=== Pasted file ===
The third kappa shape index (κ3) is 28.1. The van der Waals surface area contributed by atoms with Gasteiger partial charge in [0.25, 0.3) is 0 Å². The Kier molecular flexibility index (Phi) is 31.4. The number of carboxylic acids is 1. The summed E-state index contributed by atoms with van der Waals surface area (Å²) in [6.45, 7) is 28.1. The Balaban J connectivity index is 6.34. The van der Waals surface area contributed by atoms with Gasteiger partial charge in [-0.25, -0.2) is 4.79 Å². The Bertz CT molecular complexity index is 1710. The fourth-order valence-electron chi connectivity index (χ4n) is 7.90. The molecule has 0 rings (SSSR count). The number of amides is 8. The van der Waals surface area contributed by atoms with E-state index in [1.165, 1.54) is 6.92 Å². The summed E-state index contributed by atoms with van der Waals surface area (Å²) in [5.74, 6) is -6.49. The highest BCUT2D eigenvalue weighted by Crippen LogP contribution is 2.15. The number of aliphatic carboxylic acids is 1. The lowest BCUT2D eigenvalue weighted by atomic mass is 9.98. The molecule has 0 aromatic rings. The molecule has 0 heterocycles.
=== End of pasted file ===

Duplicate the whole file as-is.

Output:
The third kappa shape index (κ3) is 28.1. The van der Waals surface area contributed by atoms with Gasteiger partial charge in [0.25, 0.3) is 0 Å². The Kier molecular flexibility index (Phi) is 31.4. The number of carboxylic acids is 1. The summed E-state index contributed by atoms with van der Waals surface area (Å²) in [6.45, 7) is 28.1. The Balaban J connectivity index is 6.34. The van der Waals surface area contributed by atoms with Gasteiger partial charge in [-0.25, -0.2) is 4.79 Å². The Bertz CT molecular complexity index is 1710. The fourth-order valence-electron chi connectivity index (χ4n) is 7.90. The molecule has 0 rings (SSSR count). The number of amides is 8. The van der Waals surface area contributed by atoms with E-state index in [1.165, 1.54) is 6.92 Å². The summed E-state index contributed by atoms with van der Waals surface area (Å²) in [5.74, 6) is -6.49. The highest BCUT2D eigenvalue weighted by Crippen LogP contribution is 2.15. The number of aliphatic carboxylic acids is 1. The lowest BCUT2D eigenvalue weighted by atomic mass is 9.98. The molecule has 0 aromatic rings. The molecule has 0 heterocycles.